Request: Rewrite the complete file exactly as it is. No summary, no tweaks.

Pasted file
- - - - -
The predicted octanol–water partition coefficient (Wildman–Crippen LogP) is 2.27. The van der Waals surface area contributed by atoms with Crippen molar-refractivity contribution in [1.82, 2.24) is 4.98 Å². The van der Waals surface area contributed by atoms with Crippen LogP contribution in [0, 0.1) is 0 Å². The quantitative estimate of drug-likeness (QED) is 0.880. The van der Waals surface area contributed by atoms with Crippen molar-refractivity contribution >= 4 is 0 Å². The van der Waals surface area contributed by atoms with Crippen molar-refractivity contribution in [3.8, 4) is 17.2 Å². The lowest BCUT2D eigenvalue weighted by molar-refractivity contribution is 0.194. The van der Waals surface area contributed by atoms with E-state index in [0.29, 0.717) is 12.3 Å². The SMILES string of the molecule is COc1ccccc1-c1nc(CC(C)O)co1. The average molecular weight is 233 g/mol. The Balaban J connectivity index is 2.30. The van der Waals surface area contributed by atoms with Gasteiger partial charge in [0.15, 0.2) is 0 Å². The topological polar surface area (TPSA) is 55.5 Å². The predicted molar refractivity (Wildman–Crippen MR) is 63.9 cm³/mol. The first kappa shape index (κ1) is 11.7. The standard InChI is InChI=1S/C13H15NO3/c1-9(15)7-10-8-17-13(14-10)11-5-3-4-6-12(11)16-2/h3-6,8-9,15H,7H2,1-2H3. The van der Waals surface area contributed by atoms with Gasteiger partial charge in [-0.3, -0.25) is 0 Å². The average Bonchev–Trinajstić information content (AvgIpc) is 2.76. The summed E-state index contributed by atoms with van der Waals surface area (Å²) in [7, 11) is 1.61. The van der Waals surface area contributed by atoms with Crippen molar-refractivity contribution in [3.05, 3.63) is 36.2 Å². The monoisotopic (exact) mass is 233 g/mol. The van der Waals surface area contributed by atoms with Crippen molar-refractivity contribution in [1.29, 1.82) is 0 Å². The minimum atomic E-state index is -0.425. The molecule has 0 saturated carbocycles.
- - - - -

The predicted octanol–water partition coefficient (Wildman–Crippen LogP) is 2.27. The van der Waals surface area contributed by atoms with Crippen molar-refractivity contribution in [1.82, 2.24) is 4.98 Å². The van der Waals surface area contributed by atoms with Crippen LogP contribution in [0, 0.1) is 0 Å². The quantitative estimate of drug-likeness (QED) is 0.880. The van der Waals surface area contributed by atoms with Crippen molar-refractivity contribution >= 4 is 0 Å². The van der Waals surface area contributed by atoms with Crippen molar-refractivity contribution in [3.8, 4) is 17.2 Å². The lowest BCUT2D eigenvalue weighted by molar-refractivity contribution is 0.194. The van der Waals surface area contributed by atoms with E-state index in [0.29, 0.717) is 12.3 Å². The SMILES string of the molecule is COc1ccccc1-c1nc(CC(C)O)co1. The average molecular weight is 233 g/mol. The Balaban J connectivity index is 2.30. The van der Waals surface area contributed by atoms with Gasteiger partial charge in [0.15, 0.2) is 0 Å². The topological polar surface area (TPSA) is 55.5 Å². The predicted molar refractivity (Wildman–Crippen MR) is 63.9 cm³/mol. The first kappa shape index (κ1) is 11.7. The standard InChI is InChI=1S/C13H15NO3/c1-9(15)7-10-8-17-13(14-10)11-5-3-4-6-12(11)16-2/h3-6,8-9,15H,7H2,1-2H3. The van der Waals surface area contributed by atoms with Gasteiger partial charge in [-0.3, -0.25) is 0 Å². The average Bonchev–Trinajstić information content (AvgIpc) is 2.76. The summed E-state index contributed by atoms with van der Waals surface area (Å²) in [7, 11) is 1.61. The van der Waals surface area contributed by atoms with Crippen molar-refractivity contribution in [3.05, 3.63) is 36.2 Å². The monoisotopic (exact) mass is 233 g/mol. The van der Waals surface area contributed by atoms with Crippen molar-refractivity contribution in [1.29, 1.82) is 0 Å². The minimum atomic E-state index is -0.425. The molecule has 0 saturated carbocycles.